Greener and cleaner products are essential to foster long-term sustainable and environmentally friendly economic growth. Active support from consumers is crucial, however, to make markets for green products work effectively. This means that consumers need to:
What can be done to ensure the accuracy, clarity and effectiveness of environmental marketing claims was the subject of an OECD workshop entitled Enhancing the Value and the Effectiveness of Environmental Claims: Protecting and Empowering Consumers, held in Paris on 15-16 April 2010. The event brought together over 160 representatives from government, business and civil society. Workshop conclusions will feed into the OECD Green Growth Strategy and the work of the United Nations Commission on Sustainable Development.
The workshop underscored the value of better environmental information in supporting sustainable consumer behaviour. It highlighted the key role that consumer agencies can play in helping to ensure that consumers are adequately informed and that measures to combat misleading, confusing and false environmental claims are effective.
The event also highlighted the complexity of the information to be conveyed through green claims, the diversity of consumers as a group and the changing nature of consumers’ preferences and perceptions, which is also a challenge for consumer agencies. Conveying simple and truthful product information through reliable and comparable green claims was considered as essential for building and maintaining consumer confidence in value and validity of these claims. More specifically, it was noted that vague, general or overly complex claims could give rise to consumer skepticism. Given the time and expertise generally required to properly evaluate and compare environmentally relevant information, a green information overload could confuse consumers or discourage them from making decisions. Without trust in claims, firms’ efforts to become more environmentally responsible can be undermined.
The workshop stressed the value of assuring that claims are substantiated through readily available and easily comprehensible evidence as well as the monitoring of claims through reliable and transparent verification schemes. Independent, third-party monitoring was seen as important to strengthen consumer confidence.
Participants discussed the positive effects that the development of common terminology could have on claims and the benefits of consolidating and simplifying green claims schemes. The importance of international standards, such as those developed the International Organization for Standardization (ISO), was highlighted and more extensive use of existing standards was supported.
The critical role of international co-operation in promoting the value and effectiveness of claims was also discussed. This currently includes the work of Consumers International, the European Union, the International Chamber of Commerce, the International Consumer Protection Enforcement Network (ICPEN) and the ISO. Co-operation, it was noted, should be strengthened; one area which should be focused on would be the development of common minimum requirements for claims. This could help to improve voluntary compliance across borders, and facilitate enforcement of regulations and guidelines by consumer protection agencies.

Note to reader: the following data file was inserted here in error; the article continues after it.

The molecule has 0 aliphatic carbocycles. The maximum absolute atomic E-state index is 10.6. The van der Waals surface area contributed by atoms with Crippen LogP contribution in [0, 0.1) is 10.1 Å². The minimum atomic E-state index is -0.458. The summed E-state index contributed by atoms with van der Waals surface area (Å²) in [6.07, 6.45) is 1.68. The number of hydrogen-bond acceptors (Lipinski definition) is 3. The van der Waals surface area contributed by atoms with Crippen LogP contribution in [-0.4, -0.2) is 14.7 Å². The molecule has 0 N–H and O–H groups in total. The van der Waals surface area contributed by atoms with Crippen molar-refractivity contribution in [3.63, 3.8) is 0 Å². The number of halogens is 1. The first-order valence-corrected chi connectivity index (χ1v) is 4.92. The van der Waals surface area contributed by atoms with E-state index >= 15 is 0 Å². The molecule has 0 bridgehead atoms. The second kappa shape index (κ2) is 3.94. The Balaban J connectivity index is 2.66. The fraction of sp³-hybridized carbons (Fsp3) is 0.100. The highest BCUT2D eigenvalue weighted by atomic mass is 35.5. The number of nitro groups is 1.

To effectively tackle these issues, seven main areas were identified where consumer agencies can act to enhance the value of green claims. They can do so by:
The workshop agenda included breakout sessions on:
The session on automobile industry stressed the need to decrease vague environmentally friendly or green claims in the sector as well as the need for more effective action aimed at reducing misleading claims and increasing transparency.
In the session on energy efficiency, the value of ensuring that sales staff understand energy efficiency claims was emphasised, as was the importance of ensuring strong and transparent compliance, monitoring and enforcement. Finally, the important role that the private sector could play in environmental labelling governance was noted, as were the roles that voluntary and mandatory disclosure schemes could play.
In his summary, the Chairman of the OECD Committee on Consumer Policy discussed how the group will advance work on green claims. A report on the workshop will be prepared, containing conclusions and recommendations for discussion by the Committee at its November 2010 meeting. The report will then be fed into work on the OECD Green Growth Strategy and the UN Conference on Sustainable Development. The Committee will consider further work in 2011 and 2012, at which time a series of workshops will be organised as a follow up to the development of the Committee’s Consumer Policy Toolkit publication. The challenges being faced in environmental claims are seen as good material for a case study. This work could result in further recommendations.
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